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On trying to get some research done, or, Revenge of the zombies

Every research project I’ve ever undertaken (of the kind intended to lead to something publishable, anyway) has tended to fall into a distinct series of stages. It goes more or less like this: 1) Initial idea, followed by exhilaration as several┬áinteresting data points and/or previous ideas and/or previous research investigations dovetail in an unexpected way. […]

The Renaissance person’s dilemma

Two recent trains of thought: If you had the time, money, and leisure to go for another degree, or at least take enough courses to become reasonably informed about something you're interested in, what would you study? Me, I'd have a hard time deciding where to start: music theory and musicology, or geography with a […]

“Because you are doing it for love.”

I'll get back to the ACRL recaps tomorrow, but first I wanted to point to Thomas Hart Benton (a.k.a. William Pannapacker)'s latest column in the Chronicle of Higher Education, "Just Don't Go, Part 2," in which he responds to various people who criticized his previous article about why grad school in the humanities is a […]

Dickensian U.

It seems like there’s been a cavalcade of bad news about Hard Times in Academia lately. The grim story about the University of Tennessee adjuncts that I blogged about last month was just the beginning. In just the last few days, I’ve run across articles on: an AFT study showing how heavily colleges and universities […]

Adjuncting in the tar pits

[Update: Greetings to everyone visiting from How the University Works, and thanks to Marc Bousquet for the link. If you’re new to my blog, you might want to check out the “Academia” category archives.] Via Timothy Burke comes a thoroughly depressing story from Inside Higher Ed on adjunct pay in the Tennessee state college and […]

Current awareness needs to get more…current.

Now that faculty outreach and collection development for English and American literature are officially part of my job description, I've been making an effort to stay more up-to-date with the field. I'm scanning a much bigger field than I used to when I was a grad student in English, though, and I have fewer hours […]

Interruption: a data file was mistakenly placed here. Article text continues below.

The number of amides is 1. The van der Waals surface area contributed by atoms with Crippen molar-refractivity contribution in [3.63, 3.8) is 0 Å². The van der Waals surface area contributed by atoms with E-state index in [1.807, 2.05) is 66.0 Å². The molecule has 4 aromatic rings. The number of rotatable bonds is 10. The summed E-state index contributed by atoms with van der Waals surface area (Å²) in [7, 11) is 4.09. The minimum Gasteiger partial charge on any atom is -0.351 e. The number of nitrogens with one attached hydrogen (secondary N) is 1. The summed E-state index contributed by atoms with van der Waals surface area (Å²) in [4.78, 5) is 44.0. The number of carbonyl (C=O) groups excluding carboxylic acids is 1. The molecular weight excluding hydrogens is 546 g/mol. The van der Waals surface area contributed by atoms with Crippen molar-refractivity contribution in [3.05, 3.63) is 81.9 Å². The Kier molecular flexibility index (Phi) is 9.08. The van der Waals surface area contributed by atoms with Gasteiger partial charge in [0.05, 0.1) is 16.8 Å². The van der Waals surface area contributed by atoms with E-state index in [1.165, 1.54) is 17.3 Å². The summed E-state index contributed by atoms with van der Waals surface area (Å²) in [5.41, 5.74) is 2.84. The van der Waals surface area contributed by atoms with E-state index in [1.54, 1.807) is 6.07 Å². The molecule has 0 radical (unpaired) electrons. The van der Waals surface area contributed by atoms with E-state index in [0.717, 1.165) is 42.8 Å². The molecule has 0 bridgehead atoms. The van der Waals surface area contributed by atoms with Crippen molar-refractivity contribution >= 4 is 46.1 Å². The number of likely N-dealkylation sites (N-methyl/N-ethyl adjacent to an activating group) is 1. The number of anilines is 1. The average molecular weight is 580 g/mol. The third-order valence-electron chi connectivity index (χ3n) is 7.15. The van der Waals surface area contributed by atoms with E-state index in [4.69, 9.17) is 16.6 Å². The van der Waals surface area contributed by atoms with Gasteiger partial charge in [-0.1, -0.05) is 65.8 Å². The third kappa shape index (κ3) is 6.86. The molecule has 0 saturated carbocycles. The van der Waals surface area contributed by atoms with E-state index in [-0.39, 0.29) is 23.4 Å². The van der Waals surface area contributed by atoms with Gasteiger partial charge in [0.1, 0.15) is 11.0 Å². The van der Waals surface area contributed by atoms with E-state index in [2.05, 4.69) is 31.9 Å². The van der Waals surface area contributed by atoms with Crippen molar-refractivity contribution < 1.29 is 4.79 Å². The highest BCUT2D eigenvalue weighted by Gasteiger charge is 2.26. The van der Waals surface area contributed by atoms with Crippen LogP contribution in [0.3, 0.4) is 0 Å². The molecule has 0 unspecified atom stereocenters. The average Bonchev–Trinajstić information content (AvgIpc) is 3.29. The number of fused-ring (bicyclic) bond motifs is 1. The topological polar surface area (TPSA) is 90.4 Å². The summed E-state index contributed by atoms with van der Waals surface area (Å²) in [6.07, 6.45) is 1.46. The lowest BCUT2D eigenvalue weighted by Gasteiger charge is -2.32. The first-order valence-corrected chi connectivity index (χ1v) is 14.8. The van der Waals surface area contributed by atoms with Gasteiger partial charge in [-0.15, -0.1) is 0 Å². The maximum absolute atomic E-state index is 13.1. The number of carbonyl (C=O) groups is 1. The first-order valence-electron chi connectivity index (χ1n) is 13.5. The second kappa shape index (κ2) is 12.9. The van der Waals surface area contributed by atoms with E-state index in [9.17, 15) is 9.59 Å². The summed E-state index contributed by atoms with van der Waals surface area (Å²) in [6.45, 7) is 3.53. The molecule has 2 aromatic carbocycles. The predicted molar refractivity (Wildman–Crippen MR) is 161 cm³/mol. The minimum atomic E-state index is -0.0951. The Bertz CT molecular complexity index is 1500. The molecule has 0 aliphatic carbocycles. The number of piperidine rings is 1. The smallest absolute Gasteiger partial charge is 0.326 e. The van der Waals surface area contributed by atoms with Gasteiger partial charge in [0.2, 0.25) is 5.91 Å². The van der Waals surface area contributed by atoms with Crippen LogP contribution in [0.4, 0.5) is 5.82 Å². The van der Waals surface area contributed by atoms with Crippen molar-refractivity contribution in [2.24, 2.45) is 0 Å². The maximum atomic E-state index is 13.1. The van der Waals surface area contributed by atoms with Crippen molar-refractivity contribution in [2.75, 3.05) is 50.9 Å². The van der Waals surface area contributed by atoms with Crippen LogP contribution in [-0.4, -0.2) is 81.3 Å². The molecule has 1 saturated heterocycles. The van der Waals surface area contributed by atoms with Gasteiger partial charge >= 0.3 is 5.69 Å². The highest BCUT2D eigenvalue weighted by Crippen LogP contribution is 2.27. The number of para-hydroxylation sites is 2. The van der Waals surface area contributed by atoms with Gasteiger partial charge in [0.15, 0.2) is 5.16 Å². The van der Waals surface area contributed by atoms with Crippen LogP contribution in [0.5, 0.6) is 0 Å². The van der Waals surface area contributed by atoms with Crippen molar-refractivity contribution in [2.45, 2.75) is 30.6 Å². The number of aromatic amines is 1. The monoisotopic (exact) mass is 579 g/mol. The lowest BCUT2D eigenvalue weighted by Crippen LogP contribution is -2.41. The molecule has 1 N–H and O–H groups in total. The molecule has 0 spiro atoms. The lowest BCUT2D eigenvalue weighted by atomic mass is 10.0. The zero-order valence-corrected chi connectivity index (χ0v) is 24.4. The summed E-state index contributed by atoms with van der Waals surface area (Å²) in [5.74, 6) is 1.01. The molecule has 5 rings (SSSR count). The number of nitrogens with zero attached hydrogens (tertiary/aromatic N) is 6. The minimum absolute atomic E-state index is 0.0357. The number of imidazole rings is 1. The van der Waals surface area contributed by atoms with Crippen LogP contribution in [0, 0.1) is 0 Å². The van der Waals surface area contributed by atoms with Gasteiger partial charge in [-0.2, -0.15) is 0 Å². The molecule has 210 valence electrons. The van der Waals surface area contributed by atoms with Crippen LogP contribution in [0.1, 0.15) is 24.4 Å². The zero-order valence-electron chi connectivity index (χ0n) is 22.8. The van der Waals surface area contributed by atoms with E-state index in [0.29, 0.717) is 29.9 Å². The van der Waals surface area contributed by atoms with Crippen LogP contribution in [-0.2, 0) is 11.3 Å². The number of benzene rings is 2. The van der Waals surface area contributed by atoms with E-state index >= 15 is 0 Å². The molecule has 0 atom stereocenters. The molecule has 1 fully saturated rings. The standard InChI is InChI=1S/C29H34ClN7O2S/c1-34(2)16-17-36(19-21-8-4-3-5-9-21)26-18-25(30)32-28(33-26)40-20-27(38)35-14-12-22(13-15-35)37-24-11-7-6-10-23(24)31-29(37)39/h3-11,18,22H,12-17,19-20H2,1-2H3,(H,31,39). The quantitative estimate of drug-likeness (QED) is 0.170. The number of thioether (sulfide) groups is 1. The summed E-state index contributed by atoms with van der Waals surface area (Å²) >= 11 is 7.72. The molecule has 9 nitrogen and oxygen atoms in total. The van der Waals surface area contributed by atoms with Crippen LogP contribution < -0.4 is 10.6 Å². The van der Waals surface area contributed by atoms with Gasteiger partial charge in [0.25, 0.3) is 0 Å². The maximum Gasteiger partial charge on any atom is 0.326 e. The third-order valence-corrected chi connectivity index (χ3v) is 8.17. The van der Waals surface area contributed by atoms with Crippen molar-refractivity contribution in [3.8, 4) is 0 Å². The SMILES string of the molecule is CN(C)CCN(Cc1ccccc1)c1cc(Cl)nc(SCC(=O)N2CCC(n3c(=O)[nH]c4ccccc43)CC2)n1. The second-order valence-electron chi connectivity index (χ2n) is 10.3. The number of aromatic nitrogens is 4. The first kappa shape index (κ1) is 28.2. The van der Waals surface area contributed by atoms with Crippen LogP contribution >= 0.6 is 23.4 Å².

Article idea: scholarly social network mapping

Several days ago I had an idea for an article: a study of humanities scholars' social and professional networks, using names mentioned in the acknowledgments sections of scholarly monographs. If you assembled enough data, I bet you could build a network graph, and if you had some way of representing people's areas of specialization, you […]

Ph.D.s in libraries: Yet once more

Catching up on several weeks’ worth of articles in the Chronicle of Higher Ed, I spotted Todd Gilman’s ominously titled “Subject Experts Need Not Apply,” which reports that librarians with subject Ph.D.s aren’t getting jobs at the rate one would expect. Writes Gilman: Many recent job postings for humanities librarians, reference librarians, or those specializing […]

Five years

This coming Monday will be my five-year blogging anniversary. (Five years?! Time flies, et cetera et cetera.) When I started my old blog, I intended it to be primarily about my transition out of academia. Around the time I started the blog, I had the “I don’t think I want to do this anymore” conversation […]

Ann Arbor variations

(Title of this post stolen shamelessly from a Frank O’Hara poem, in case you’re wondering. He got an MFA here in between sojourns in New York.) So here I am in Ann Arbor for day 1 of the conference I’m attending; the papers are all being delivered tomorrow and Sunday morning, so today was mostly […]